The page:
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Hydrology for the Environment, Life and Policy

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  • Home > Water and Conflict - Updated: 09-09-2004 7:43 am
    Expanding demands for water are certain to increase the competition among uses and users at the local, national and international levels, and thus the potential for conflicts.    
    In the developing world, agriculture is an important component of national economies and the social fabric. Two-thirds or more of total water consumption (and sometimes as much as 90 per cent) is used for agriculture, but farmers cannot pay the full cost of water and are often charged much less than the cost. In many developing countries water is thus almost fully subsidised, and provided by the state to farmers essentially as a free good. In developed countries, where agriculture is less important in the national economy, it has become more a business and less a way of life. The percentage of people living off farming has dropped below 5 per cent, usually to 2-3 per cent, but water use for agriculture is often still between 50 and 65 per cent of the total, which means competition for water between agriculture and all other sectors.

    Water for irrigation is almost always subsidised. Most nations thus subsidise water for agriculture, which leads to inefficient use. As urban water needs rise, so does public concern that more water should be allocated to maintaining environmental quality. The competition with agriculture thus becomes more acute, and the inefficient use of water for irrigation becomes a national concern.

    Efficient utilisation of water in agriculture, on the one hand, and the national attitude to water for agriculture, on the other, should therefore be cornerstones of water policy and management. Another cornerstone of water policy must be attitudes towards the environment. Developed countries are placing greater value on the environment and are allocating more water to it than before. This is creating many conflicts with the urban, industrial and agricultural consumer sectors. Developing countries claim they cannot afford the luxury of allocating water for environmental quality, as they are still faced with poverty and inadequate water supply and sanitation for much of the population. While developed nations cannot impose their environmental standards on developing nations, they can, and should, indicate to those nations how to avoid the mistakes they made when they themselves were in the development phase.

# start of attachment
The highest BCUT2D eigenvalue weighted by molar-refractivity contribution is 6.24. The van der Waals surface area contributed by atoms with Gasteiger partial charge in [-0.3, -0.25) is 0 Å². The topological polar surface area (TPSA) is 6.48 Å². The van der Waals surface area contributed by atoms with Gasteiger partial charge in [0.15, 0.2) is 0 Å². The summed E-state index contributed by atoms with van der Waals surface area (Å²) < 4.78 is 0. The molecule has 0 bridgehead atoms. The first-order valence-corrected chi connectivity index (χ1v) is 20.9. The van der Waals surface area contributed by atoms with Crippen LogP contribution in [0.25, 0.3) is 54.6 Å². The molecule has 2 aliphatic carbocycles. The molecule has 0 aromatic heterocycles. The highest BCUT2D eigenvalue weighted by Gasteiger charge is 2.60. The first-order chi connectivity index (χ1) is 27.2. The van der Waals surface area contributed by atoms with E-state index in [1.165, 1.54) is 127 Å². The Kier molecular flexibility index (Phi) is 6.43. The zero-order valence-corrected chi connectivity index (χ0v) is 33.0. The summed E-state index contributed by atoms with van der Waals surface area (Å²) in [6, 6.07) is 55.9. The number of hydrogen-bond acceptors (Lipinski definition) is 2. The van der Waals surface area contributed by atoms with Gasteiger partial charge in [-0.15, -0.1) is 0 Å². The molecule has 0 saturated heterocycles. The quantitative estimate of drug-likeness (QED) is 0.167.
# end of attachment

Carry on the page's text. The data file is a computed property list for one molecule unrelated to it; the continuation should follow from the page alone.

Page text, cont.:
Competition among user sectors – agriculture, urban, industrial, environment – is therefore widespread, and increasing. This often leads to conflict among the sectors, and also feeds into the positions taken by political entities (cities, counties, provinces, nations) towards co-operation with their neighbours. Competition also arises among districts within the same country, as with objections to water-transfer schemes. Political entities are reluctant to give up sovereign control over water, and are not convinced by the argument that expanding the geographical horizon of joint management can yield significant economic advantages to all parties. This stems from the attitude that water is a strategic resource, and that its allocation is linked with the internal competition among sectors.

    Conflict, water policy and management

    The key challenge for water policy and management is to move from competition and conflict to co-operation. Water knows no political boundaries, and its optimal management is best achieved when done at the basin level, across political boundaries where necessary. Co-operation is thus a critical element in regional water management, when inter-basin water transfers may in certain cases be a preferred option. Quantity and quality must be considered simultaneously and jointly when thinking about co-operative or co-ordinated management of water among users and across political boundaries.